I Enjoy Getting Older The Brain – Master of Time
Yves Agid is professor emeritus of neurology and cellular biology at the University of Paris-VI. A member of the French Academy of Sciences, founding member of the French Brain and Spine Institute (ICM), he is a specialist in clinical and biological research into neurodegenerative diseases.
Getting older – should we really make a big deal out of it? Why not rather ask the right questions and learn how to approach the passing of time more serenely?
In his new book, Professor Yves Agid, a neurologist specializing in the aging of the brain and brain disorders, without sugarcoating, but also without exaggerating any dangers, offers to answer ten fundamental questions on aging:
It is normal to get older, but is it normal to age? What makes us seem old? How does one experience one’s own aging? Is the aging of brains uniform? Does one lose neurons when one ages? Is one “born old” or does one “wear out?” What is the difference between normal and abnormal aging? Alzheimer’s, Parkinson’s, and other degenerative diseases of the nervous system: are there any solutions? Does one die from aging? Getting older: a weakening?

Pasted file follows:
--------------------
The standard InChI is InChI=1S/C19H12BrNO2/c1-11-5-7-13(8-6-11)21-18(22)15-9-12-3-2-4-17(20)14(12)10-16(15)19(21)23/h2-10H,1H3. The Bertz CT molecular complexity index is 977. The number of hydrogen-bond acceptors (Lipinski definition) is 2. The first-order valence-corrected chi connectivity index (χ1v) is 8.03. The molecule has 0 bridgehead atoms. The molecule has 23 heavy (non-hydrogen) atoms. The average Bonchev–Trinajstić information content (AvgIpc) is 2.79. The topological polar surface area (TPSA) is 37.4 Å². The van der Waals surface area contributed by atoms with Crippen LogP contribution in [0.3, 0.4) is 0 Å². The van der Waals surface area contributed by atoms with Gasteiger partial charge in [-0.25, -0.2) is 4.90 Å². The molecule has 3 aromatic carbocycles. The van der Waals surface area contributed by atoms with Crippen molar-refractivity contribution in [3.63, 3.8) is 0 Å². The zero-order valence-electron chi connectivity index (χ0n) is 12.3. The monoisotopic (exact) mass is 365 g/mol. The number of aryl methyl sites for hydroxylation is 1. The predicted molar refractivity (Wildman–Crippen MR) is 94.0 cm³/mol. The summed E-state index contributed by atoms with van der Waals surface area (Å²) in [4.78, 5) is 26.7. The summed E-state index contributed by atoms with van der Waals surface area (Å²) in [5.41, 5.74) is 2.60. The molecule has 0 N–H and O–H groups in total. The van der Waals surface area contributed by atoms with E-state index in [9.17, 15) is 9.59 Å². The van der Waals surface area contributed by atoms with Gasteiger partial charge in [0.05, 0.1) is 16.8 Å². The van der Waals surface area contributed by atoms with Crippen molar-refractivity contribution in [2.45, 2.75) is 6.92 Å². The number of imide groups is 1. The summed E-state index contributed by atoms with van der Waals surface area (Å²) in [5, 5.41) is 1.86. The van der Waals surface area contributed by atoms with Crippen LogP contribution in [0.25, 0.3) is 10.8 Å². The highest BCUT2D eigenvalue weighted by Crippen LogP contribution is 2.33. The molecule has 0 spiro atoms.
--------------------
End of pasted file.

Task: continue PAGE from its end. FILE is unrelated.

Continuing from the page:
No, aging is not an illness, it is a period in life that, like all others, is made up of difficulties, but also has its own pleasures – one tends to forget that. And in this aging that involves us all, there is an organ that plays a particularly decisive role: our brain. Because, in the end, it is the brain that reveals our age and can make us seem old even at 30!